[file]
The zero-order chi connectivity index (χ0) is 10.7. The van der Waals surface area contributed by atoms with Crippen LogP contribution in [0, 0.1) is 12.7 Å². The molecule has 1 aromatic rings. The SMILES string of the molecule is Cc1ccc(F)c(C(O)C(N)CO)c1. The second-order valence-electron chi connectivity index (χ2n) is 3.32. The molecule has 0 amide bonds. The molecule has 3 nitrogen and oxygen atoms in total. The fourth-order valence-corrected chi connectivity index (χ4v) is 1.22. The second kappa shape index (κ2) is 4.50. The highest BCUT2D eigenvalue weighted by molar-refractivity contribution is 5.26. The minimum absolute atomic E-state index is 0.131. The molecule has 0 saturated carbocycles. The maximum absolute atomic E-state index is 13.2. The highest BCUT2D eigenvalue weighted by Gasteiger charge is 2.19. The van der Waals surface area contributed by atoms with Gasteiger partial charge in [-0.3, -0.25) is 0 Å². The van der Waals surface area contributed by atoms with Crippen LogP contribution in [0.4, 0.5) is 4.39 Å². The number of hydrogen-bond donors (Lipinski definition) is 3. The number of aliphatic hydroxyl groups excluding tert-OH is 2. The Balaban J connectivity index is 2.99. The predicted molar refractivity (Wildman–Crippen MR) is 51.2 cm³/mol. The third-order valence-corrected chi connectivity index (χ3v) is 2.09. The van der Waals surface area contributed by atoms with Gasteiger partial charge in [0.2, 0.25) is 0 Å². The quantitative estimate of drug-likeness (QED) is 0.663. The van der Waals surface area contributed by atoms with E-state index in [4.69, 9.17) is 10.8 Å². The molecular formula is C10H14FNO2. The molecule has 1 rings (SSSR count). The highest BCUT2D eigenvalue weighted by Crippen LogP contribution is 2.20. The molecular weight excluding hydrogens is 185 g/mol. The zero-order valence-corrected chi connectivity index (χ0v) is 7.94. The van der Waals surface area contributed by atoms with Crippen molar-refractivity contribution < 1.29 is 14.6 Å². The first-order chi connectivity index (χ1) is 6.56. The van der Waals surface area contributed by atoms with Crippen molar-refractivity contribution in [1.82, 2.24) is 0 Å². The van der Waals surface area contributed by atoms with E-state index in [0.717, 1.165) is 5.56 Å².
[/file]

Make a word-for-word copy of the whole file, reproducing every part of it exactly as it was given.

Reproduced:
The zero-order chi connectivity index (χ0) is 10.7. The van der Waals surface area contributed by atoms with Crippen LogP contribution in [0, 0.1) is 12.7 Å². The molecule has 1 aromatic rings. The SMILES string of the molecule is Cc1ccc(F)c(C(O)C(N)CO)c1. The second-order valence-electron chi connectivity index (χ2n) is 3.32. The molecule has 0 amide bonds. The molecule has 3 nitrogen and oxygen atoms in total. The fourth-order valence-corrected chi connectivity index (χ4v) is 1.22. The second kappa shape index (κ2) is 4.50. The highest BCUT2D eigenvalue weighted by molar-refractivity contribution is 5.26. The minimum absolute atomic E-state index is 0.131. The molecule has 0 saturated carbocycles. The maximum absolute atomic E-state index is 13.2. The highest BCUT2D eigenvalue weighted by Gasteiger charge is 2.19. The van der Waals surface area contributed by atoms with Gasteiger partial charge in [-0.3, -0.25) is 0 Å². The van der Waals surface area contributed by atoms with Crippen LogP contribution in [0.4, 0.5) is 4.39 Å². The number of hydrogen-bond donors (Lipinski definition) is 3. The number of aliphatic hydroxyl groups excluding tert-OH is 2. The Balaban J connectivity index is 2.99. The predicted molar refractivity (Wildman–Crippen MR) is 51.2 cm³/mol. The third-order valence-corrected chi connectivity index (χ3v) is 2.09. The van der Waals surface area contributed by atoms with Gasteiger partial charge in [0.2, 0.25) is 0 Å². The quantitative estimate of drug-likeness (QED) is 0.663. The van der Waals surface area contributed by atoms with E-state index in [4.69, 9.17) is 10.8 Å². The molecular formula is C10H14FNO2. The molecule has 1 rings (SSSR count). The highest BCUT2D eigenvalue weighted by Crippen LogP contribution is 2.20. The molecular weight excluding hydrogens is 185 g/mol. The zero-order valence-corrected chi connectivity index (χ0v) is 7.94. The van der Waals surface area contributed by atoms with Crippen molar-refractivity contribution < 1.29 is 14.6 Å². The first-order chi connectivity index (χ1) is 6.56. The van der Waals surface area contributed by atoms with Crippen molar-refractivity contribution in [1.82, 2.24) is 0 Å². The van der Waals surface area contributed by atoms with E-state index in [0.717, 1.165) is 5.56 Å².